The presence of a talented workforce and economic diversity are the main characteristics of this year’s top cities in the latest Emerging Trends in Real Estate® 2019, released at the ULI Fall Meeting in Boston. Findings from the report, copublished by ULI and PwC, were discussed by an expert panel comprising ULI Trustee and ULI Foundation Board Member Owen Thomas, chief executive officer of Boston Properties, an Icon meeting sponsor; ULI Governing Trustee Gayle Starr, managing director of capital markets at Prologis; Hessam Nadji, president and chief executive officer of Marcus & Millichap; and Mitch Roschelle, partner at PwC.
The report ranks Dallas/Fort Worth as the top market in the United States for overall real estate prospects in 2019, based on its young workforce and high business startup activity. Rounding out the top five markets are Brooklyn, Raleigh/Durham, Orlando, and Nashville. Tampa, which is ranked 10th, and Orlando made the top 10 list for the first time in the report’s 40-year history.
According to Emerging Trends, investors find Brooklyn attractive for its urban, industrial appeal and to businesses’ need to find a “last mile” for e-commerce delivery. Investors are drawn to Orlando and Tampa/St. Petersburg for the cities’ demographic growth, friendly business climate, and attractive cost structure. The appeal of Raleigh/Durham, Nashville, Austin, and Boston are due to investors following the science, technology, engineering, and math (STEM) jobs, which are projected to grow more than 70 percent faster than the broader job market through 2026 and provide annual wages more than double the average in these tech-heavy markets.
Members in the #ULIFall General Session learn about key emerging trends that will shape the real estate market in 2019 and beyond. Follow all #ULIFall coverage at https://t.co/8eNbr3dZC9 pic.twitter.com/OFpwZhFeaw
— Urban Land Institute (@UrbanLandInst) October 11, 2018
In its 40 years, Emerging Trends in Real Estate® has grown with the market it covers. From its early days examining the $1.2 billion institutional real estate investment market, the report has expanded to coverage of the $7 trillion marketplace analyzing real estate investment trusts (REITs), real estate private equity funds, commercial mortgage–backed securities, mortgage debt funds, and crowd-sourced investments.
Top trends from the report include the following:
- Amenities gone wild: New office buildings and multifamily assets are going well beyond the fitness center and recreational areas to include child and pet care, bike storage, and even a “curated garden” growing fresh fruits and vegetables for residents.
- Retail space is not dead: The rumors of retail’s demise may have been exaggerated. With low prices, it is a good time to look at retail space to repurpose it for alternative uses such as urgent-care medical facilities, health and fitness providers, restaurants, financial services, and entertainment venues.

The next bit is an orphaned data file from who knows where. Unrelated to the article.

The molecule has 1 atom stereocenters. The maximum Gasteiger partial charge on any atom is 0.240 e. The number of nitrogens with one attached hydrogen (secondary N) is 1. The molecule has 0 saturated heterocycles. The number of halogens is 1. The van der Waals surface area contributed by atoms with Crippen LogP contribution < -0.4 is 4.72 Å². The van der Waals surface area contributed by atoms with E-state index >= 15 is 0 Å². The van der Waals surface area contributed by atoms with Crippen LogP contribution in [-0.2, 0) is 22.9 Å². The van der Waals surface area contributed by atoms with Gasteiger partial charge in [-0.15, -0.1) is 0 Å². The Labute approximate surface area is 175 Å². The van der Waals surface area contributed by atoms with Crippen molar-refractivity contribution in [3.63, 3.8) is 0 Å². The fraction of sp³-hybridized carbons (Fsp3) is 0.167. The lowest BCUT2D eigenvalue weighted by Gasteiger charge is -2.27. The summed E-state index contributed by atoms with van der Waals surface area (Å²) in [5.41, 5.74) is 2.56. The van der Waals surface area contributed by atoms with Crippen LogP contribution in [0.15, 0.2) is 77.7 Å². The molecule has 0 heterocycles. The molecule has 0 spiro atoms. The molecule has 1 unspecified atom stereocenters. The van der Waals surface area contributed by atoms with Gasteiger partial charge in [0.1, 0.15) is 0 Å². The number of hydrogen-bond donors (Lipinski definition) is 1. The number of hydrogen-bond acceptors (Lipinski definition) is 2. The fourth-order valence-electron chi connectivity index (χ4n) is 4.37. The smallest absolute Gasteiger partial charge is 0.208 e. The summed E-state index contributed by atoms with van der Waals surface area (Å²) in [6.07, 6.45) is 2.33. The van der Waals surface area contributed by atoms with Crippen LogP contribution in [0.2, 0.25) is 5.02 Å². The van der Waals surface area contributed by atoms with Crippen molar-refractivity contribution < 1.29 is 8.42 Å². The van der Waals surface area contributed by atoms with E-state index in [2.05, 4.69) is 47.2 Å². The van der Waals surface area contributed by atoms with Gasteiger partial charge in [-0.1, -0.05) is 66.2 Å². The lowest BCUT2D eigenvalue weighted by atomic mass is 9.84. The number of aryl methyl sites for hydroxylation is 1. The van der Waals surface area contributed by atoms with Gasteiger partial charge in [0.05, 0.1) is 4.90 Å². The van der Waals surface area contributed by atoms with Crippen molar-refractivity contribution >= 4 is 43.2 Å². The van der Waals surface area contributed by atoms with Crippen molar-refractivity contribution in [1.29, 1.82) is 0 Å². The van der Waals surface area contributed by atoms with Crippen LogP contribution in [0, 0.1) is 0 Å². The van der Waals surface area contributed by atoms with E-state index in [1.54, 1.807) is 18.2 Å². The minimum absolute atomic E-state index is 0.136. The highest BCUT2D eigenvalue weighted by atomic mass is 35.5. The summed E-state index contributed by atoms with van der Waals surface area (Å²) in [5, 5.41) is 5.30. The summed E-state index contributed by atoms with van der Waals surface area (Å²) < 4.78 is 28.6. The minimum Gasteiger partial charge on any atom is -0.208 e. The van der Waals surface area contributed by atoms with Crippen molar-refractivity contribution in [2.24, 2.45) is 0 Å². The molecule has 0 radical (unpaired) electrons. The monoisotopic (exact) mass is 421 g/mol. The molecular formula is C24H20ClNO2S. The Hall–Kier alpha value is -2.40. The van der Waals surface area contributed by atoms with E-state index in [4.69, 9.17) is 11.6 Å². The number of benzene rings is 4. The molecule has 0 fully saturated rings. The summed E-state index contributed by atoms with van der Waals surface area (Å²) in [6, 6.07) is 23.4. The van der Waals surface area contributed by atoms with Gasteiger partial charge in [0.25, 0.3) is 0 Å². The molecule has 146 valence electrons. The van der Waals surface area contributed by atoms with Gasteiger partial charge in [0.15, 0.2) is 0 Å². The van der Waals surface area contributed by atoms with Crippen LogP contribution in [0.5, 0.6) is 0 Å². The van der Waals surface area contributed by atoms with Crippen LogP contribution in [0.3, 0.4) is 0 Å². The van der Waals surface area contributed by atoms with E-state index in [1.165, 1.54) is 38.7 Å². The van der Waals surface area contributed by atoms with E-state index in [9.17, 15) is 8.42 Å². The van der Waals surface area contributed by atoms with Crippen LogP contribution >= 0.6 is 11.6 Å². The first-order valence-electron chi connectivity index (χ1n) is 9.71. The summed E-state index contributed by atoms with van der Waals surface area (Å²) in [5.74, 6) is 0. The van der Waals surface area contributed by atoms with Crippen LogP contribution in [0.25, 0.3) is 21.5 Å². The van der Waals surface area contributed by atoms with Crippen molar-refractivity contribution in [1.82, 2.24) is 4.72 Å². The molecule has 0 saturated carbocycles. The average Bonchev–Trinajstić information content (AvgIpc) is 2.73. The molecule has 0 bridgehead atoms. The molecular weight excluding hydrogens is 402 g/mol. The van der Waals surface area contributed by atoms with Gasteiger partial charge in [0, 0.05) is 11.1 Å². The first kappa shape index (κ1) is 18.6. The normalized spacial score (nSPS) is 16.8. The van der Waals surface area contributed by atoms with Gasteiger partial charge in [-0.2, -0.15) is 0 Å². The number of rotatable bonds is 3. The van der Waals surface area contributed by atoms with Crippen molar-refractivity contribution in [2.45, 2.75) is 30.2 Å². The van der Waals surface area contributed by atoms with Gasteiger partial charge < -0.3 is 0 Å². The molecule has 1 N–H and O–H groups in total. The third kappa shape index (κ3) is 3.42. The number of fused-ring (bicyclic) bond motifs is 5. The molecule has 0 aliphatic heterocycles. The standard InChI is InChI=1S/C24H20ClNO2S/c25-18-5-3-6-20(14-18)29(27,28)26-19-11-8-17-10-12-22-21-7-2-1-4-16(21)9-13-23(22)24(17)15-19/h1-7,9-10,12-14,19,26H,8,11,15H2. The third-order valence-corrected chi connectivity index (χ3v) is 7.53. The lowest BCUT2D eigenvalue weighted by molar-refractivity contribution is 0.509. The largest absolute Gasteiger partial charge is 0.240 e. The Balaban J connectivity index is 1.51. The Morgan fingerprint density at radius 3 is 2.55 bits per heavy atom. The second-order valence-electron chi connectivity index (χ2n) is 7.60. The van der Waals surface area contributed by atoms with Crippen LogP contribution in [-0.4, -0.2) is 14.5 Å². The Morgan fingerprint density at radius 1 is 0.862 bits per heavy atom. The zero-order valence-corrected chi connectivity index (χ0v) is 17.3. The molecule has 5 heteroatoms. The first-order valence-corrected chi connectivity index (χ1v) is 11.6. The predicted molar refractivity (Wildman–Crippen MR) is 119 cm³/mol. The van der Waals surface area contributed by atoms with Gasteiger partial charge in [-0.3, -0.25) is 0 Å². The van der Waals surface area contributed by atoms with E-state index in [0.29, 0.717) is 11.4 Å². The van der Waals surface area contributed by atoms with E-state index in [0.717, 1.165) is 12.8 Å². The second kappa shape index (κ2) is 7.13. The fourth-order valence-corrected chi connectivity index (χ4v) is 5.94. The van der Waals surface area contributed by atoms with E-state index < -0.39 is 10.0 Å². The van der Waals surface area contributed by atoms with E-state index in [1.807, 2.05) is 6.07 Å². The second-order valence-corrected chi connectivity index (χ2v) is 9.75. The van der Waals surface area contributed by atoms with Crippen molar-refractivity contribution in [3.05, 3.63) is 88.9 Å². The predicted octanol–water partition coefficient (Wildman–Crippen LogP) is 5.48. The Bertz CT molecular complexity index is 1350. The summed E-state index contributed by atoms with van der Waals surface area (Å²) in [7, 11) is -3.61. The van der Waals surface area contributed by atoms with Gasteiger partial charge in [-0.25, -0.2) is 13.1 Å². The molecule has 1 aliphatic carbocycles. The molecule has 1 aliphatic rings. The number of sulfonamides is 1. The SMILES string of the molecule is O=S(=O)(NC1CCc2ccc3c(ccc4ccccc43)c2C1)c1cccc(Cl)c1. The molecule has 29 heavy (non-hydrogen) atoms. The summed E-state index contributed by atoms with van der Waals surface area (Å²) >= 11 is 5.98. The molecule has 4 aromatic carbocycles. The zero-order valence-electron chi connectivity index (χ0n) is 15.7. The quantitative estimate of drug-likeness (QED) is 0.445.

- 18-hour suburbs: The generation that drove the urbanization trend and 18-hour cities may finally be ready to move to “the ‘burbs.” As the oldest millennials reach their mid-30s, they are looking to buy homes that meet the right criteria, with urban amenities such as walkable neighborhoods in proximity to shopping and entertainment along with green space and good schools.
- Disrupters are disrupting real estate: From package delivery to bike sharing to ride-hailing services, everything from building lobbies to sidewalks to roads are more congested. This business-to-consumer activity is one of the forces behind “amenity creep” and is an issue that residential and commercial property investors need to watch closely.
- ESG practices important to investors: Sensitivity to environmental, social, and governance (ESG) issues has increased for U.S. real estate regardless of the direction of national policy. Funds with an ESG investment plan in place could see an advantage in attracting capital, especially from institutional and international investors and public REITs.
- Last-mile industrial development needed to meet e-commerce demands: With the expansion of e-commerce far from over, the need for facilities to accommodate a denser distribution network is acute and will increase over time, especially infill opportunities, providing last-mile break-bulk sites.
- Easing into the future: The challenge to real estate markets is a prospective slowdown in demand, varying across geography and property types. But slower growth does not mean there will not be opportunities. Functional obsolescence in all kinds of space, the need for affordable housing, and responses to technologies all will require new investment and development.
Emerging Trends in Real Estate® is one of the most highly regarded annual industry outlooks for the real estate and land use industry. It includes interviews with and survey responses from nearly 2,400 leading real estate experts, including investors, fund managers, developers, property companies, lenders, brokers, advisers, and consultants. ULI members can access the full report, as well as a library of previous years’ reports, at knowledge.uli.org.